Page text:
All children who present to emergency departments with croup should be treated with steroids. Prior to the regular use of steroids a general rule of thumb was to admit children with stridor at rest to hospital for observation while allowing those with occasional stridor and barking cough only to be managed at home. As many children will improve within a few hours of taking steroids they may be discharged home after a short stay in an emergency department or an observation ward.
Other factors such as the distance of home from medical care, the availability of transport, the child’s past history with regard to severe airway obstruction, and parental concern and attitude all need to be taken into account when making the decision to admit. Oral dexamethasone in a one-off dose of 0.15mg per kg (or an equivalent dose of prednisolone of 0.75mg per kg) is recommended. Most children with croup will require only one dose but if croup (as opposed to viral) symptoms persist, a further dose may be given 24 h later. It is often more convenient to use prednisolone (rounded off to a simple 1mg per kg) in the community as it is more readily available. Unpublished work suggests that children treated with prednisolone may present more commonly than those treated with dexamethasone and would benefit from a second dose. Steroids may be administered intramuscularly or intravenously (in injectable form) in the rare case of severe obstruction where there is concern that the child may aspirate given their respiratory difficulties.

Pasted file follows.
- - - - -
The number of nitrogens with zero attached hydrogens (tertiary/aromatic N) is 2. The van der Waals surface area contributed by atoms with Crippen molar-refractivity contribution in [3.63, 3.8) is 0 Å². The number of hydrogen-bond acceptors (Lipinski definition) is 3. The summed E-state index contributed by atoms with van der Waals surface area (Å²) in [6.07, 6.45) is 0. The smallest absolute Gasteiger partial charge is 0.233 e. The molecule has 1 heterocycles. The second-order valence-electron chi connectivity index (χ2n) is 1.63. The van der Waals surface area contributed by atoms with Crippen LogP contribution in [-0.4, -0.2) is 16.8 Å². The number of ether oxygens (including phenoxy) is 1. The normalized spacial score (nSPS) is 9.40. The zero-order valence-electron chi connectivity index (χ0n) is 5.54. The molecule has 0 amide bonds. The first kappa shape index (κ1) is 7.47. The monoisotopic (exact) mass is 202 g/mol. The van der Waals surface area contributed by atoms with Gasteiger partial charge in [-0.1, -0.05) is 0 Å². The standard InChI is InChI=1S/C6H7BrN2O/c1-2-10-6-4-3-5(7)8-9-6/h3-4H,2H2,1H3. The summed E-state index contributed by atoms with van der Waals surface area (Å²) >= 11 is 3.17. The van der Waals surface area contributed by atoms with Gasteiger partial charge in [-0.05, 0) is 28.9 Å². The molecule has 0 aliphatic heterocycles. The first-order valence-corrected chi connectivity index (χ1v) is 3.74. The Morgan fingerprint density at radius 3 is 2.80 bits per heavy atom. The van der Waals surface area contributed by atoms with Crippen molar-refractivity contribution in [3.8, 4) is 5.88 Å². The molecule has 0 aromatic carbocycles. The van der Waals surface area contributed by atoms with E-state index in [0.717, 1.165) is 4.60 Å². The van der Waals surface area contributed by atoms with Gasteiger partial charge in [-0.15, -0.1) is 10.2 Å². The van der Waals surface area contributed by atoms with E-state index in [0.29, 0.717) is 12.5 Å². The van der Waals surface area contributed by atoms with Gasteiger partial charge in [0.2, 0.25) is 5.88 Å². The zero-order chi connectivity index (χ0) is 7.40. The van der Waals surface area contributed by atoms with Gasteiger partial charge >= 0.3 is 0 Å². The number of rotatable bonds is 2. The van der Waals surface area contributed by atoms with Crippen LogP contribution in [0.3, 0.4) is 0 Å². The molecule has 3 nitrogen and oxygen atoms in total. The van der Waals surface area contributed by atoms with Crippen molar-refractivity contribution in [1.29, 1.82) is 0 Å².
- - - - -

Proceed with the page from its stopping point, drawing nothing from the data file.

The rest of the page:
Oral dexamethasone has been found to be as effective as inhaled steroids such as budesonide and to work as fast at a fraction of the cost. Combining dexamethasone and budesonide is no more effective than dexamethasone alone. There is no place for antibiotics in a typical case of croup. The effectiveness of ‘steam’ or humidified air is largely unproven despite its once common usage.